“But stranger still, alarming and saddening at the same time, are the audacity and frivolity of men who call themselves Catholics and dream of re-shaping society under such conditions, and of establishing on earth, over and beyond the pale of the Catholic Church, “the reign of love and justice” with workers coming from everywhere, of all religions and of no religion, with or without beliefs, so long as they forego what might divide them – their religious and philosophical convictions, and so long as they share what unites them – a “generous idealism and moral forces drawn from whence they can” When we consider the forces, knowledge, and supernatural virtues which are necessary to establish the Christian City, and the sufferings of millions of martyrs, and the light given by the Fathers and Doctors of the Church, and the self-sacrifice of all the heroes of charity, and a powerful hierarchy ordained in heaven, and the streams of Divine Grace – the whole having been built up, bound together, and impregnated by the life and spirit of Jesus Christ, the Wisdom of God, the Word made man – when we think, I say, of all this, it is frightening to behold new apostles eagerly attempting to do better by a common interchange of vague idealism and civic virtues. What are they going to produce? What is to come of this collaboration? A mere verbal and chimerical construction in which we shall see, glowing in a jumble, and in seductive confusion, the words Liberty, Justice, Fraternity, Love, Equality, and human exultation, all resting upon an ill-understood human dignity.”

  2. Tamsin says:

    I was going to say “you only lío once!” but then I read through all the comments on Fr. Ray’s post and so I’ll say “you only Lama once!”

  3. Tony:

    Yep. Notre Charge Apostolique is a gem (though now its “brand” of Catholicism is verboten among Serious Catholics). “[T]he audacity and frivolity of men who call themselves Catholics and dream of re-shaping society under such conditions, and of establishing on earth, over and beyond the pale of the Catholic Church, ‘the reign of love and justice’ with workers coming from everywhere, of all religions and of no religion, with or without beliefs, so long as they forego what might divide them – their religious and philosophical convictions, and so long as they share what unites them – a ‘generous idealism and moral forces drawn from whence they can’.” That’s a bullseye on Bergoglio, who suffers from a gerrymandering spiritual pragmatism, which will leave no stone of prudence or piety unturned in his quest to level and decentralize all things. The Borgias were bad enough, but we have a Spiritual Borgia (i.e. same excesses and abuses in a spiritual mode), with a global bullhorn to go along with it.

  4. Branch says:

    That CNS article was reprinted in its entirety on the front cover of our weekly diocesan newspaper.

    But, you know, the bishops aren’t following the pope’s lead or anything.

  5. c matt says:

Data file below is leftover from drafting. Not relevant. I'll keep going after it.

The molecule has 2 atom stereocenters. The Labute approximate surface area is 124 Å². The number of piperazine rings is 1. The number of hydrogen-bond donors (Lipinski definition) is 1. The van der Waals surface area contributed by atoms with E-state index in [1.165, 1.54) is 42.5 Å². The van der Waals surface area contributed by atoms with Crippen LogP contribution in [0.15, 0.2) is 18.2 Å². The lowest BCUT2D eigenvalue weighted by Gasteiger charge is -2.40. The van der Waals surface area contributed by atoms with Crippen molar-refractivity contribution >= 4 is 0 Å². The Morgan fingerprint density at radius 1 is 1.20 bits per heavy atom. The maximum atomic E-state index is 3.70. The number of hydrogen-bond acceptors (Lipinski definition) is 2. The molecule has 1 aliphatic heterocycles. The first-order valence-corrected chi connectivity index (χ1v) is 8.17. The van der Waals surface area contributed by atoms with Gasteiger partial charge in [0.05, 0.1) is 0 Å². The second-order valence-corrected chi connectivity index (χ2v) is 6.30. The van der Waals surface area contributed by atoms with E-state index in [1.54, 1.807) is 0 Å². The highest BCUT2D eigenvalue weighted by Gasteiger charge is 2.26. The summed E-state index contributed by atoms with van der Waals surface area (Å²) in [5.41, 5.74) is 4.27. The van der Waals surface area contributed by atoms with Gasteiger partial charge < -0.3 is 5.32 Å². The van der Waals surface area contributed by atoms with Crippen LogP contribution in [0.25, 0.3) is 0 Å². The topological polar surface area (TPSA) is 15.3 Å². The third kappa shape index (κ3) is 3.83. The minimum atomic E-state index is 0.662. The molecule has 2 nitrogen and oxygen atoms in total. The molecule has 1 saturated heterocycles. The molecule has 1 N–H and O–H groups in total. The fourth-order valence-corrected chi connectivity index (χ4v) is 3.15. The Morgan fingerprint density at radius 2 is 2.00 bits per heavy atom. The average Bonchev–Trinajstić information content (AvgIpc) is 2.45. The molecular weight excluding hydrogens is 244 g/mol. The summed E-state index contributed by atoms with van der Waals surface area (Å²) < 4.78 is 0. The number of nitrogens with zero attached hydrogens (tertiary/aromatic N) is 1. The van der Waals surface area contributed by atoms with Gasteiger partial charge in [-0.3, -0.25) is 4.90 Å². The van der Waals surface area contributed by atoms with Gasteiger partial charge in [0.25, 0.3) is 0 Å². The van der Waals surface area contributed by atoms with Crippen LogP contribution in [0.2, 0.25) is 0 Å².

The tips are not so bad as far as typical self-help handbooks go, but as pointed out above, there is no particular point to them without reference to Christ. Train your mind – for what end? What’s the final goal here? Same questions could be asked of each “tip.” In particular, No. 7 makes no sense outside of God’s plan of redemption.

  6. Branch says:

    Did you guys know that the “God of compassion” is at odds with the “God of the law”? More from the diocesan weekly:

    http://www.catholicstarherald.org/index.php?option=com_content&view=article&id=9012:what-sort-of-god-do-you-say-you-believe-in&catid=85:a-pastoral-message&directory=300009

    #Franciseffect #justbenice #afterlifeanafterthought #THISisideology

  7. ABS was reading some hx of Catholics in Boston when he suddenly realized that the B of R has ideas quite in synch with the 19th Century Unitarians of Boston (The Boston Religion)

    It replaced the fierce God of judgment and punishment with a more benefit God of love and protection; it rejected the idea that all people were born sinful in favor of a belief that all persons were born basically good and potentially perfectible; and it held out the prospect of salvation, not just for the “saints” and the “elect” but for all who lived their lives in a spirit of brotherhood under the fatherhood of God.

    Since soon-to-be-canomised, Pope Paul VI, the Papacy has adopted the ideology of The Boston Religion (Unitarianism) and the Bishop of Rome is the most Bostonian of the recent Popes.

    Ain’t we got fun now that we are no longer the meanies we used to be prior to the 1962-65 B.C.E. revolution

Be kind, be (relatively) brief, be clear...

Fill in your details below or click an icon to log in:

WordPress.com Logo

You are commenting using your WordPress.com account. Log Out / Change )

Twitter picture

You are commenting using your Twitter account. Log Out / Change )

Facebook photo

You are commenting using your Facebook account. Log Out / Change )

Google+ photo

You are commenting using your Google+ account. Log Out / Change )

Connecting to %s